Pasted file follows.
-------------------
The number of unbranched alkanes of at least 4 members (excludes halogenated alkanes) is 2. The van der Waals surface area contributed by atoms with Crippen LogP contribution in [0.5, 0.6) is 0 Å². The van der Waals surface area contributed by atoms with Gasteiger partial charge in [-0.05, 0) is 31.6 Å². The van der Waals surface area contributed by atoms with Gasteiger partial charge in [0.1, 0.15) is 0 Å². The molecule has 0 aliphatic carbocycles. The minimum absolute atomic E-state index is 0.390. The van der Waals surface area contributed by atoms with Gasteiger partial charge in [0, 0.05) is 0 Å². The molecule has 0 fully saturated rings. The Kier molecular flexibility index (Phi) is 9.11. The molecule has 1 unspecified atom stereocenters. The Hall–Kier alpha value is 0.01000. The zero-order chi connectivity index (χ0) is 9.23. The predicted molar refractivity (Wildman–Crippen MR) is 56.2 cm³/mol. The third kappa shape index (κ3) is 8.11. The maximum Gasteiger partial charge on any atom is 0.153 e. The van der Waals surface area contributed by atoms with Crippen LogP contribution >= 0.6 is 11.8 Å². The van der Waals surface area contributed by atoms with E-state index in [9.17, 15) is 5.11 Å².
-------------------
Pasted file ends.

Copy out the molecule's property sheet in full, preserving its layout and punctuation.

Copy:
The number of unbranched alkanes of at least 4 members (excludes halogenated alkanes) is 2. The van der Waals surface area contributed by atoms with Crippen LogP contribution in [0.5, 0.6) is 0 Å². The van der Waals surface area contributed by atoms with Gasteiger partial charge in [-0.05, 0) is 31.6 Å². The van der Waals surface area contributed by atoms with Gasteiger partial charge in [0.1, 0.15) is 0 Å². The molecule has 0 aliphatic carbocycles. The minimum absolute atomic E-state index is 0.390. The van der Waals surface area contributed by atoms with Gasteiger partial charge in [0, 0.05) is 0 Å². The molecule has 0 fully saturated rings. The Kier molecular flexibility index (Phi) is 9.11. The molecule has 1 unspecified atom stereocenters. The Hall–Kier alpha value is 0.01000. The zero-order chi connectivity index (χ0) is 9.23. The predicted molar refractivity (Wildman–Crippen MR) is 56.2 cm³/mol. The third kappa shape index (κ3) is 8.11. The maximum Gasteiger partial charge on any atom is 0.153 e. The van der Waals surface area contributed by atoms with Crippen LogP contribution >= 0.6 is 11.8 Å². The van der Waals surface area contributed by atoms with E-state index in [9.17, 15) is 5.11 Å².